Potty Training: Anders no longer wears diapers during the day and rarely has accidents. He does wear a diaper at night. He is not interested in not wearing diapers at night as he does not want to wake up to go pee. He is an extremely sound sleeper, almost impossible to wake, it may be a physical thing that he knows he cannot do or he may have decided a diaper is simply more convenient at night. I am not sure.

At 4 1/3

*We do a little math and reading every day, unless he doesn't want to, which happens maybe once a month. I try to have no real goals except to enjoy doing it with him. Sometimes I find that I am not enjoying it, so we will skip doing it that day. If ever he is not having fun, it is because the work has gotten either too hard or too easy. I am good at noticing this now and either skipping ahead or spending time in review to make sure whatever we do is interesting for him.

Reading: He is half-way through first grade in Hooked-on-Phonics. I thought he needed some review, but he didn't want to review the program he had already done, so I got Teach Your Child to Read in 100 Easy Lessons, also phonics, and now we do one lesson in there each day in addition to one page in Hooked-on-Phonics. He loves 100 Easy Lessons and calls the book his friend and even slept with it the other night. I asked him if he wanted to stop Hooked on Phonics and just do 100 Easy but he said "No," so we continue to do both. We don't do either program exactly as it is written, like I said before I don't hesitate to speed up or slow down according to his needs. He doesn't need as much repetition as 100 Easy Lessons thinks he does, possibly because a focused and interested person learns faster. With Hooked On Phonics, his favorite part is learning new words. I add any words I think they missed in certain sound categories, including words some people think are "bad." (As if there is such a thing!) We use the internet often in definitions, for scythe not only did he get to see pictures of what one looks like, we watched videos of how to use one properly! My own inner child was envious in that moment! I also share with him sound-origins of words, and he loves this. He is very interested in languages, partly because he is learning Spanish so the usefulness is clear, but also partly because he sees me doing my German workbook.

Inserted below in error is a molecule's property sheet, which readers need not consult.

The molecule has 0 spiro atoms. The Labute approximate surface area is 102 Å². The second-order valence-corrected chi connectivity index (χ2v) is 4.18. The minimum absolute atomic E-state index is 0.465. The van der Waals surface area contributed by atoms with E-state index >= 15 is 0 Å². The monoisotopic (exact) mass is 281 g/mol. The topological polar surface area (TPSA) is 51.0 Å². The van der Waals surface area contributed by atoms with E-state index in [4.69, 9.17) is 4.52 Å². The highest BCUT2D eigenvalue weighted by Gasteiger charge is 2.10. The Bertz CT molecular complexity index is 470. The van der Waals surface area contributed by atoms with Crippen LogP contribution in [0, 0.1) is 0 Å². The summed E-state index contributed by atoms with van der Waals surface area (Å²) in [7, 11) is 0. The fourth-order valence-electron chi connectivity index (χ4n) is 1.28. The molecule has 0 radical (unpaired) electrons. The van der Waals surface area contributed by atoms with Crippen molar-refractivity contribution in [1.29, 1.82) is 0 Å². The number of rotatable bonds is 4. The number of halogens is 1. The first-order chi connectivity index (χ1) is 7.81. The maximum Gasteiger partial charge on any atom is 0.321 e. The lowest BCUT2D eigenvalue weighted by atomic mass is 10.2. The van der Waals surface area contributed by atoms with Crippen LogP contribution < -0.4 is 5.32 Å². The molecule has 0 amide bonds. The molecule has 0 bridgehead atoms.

I read him Aesop's Fables and then a book of Scottish fairy tales. He is very clear on reality, but even so, after I read him a story about a giant that picked a castle up and moved it, he confirmed with me the next day that this was actually not possible. After each story we talk about what the story was really about, what the author was actually trying to say with the story. To continue with our unit on "magical stories" I also have books on: Irish fairy tales, Viking myths, German fairy tales, Greek Myths, and Biblical stories. Will get some Eastern ones as well but don't have them yet. Though he is happy to read them, he doesn't seem to care about fairy tales very much. He did not choose another fairy tale book for his next book, but two non-fiction books, one on machines and one on air planes. After those he opted for The Swiss Family Robinson. He loves this book so far and does not seem bothered at all by the archaic language. This book made him interested in whales, so we watched a very interesting documentary on whales and then another on orcas.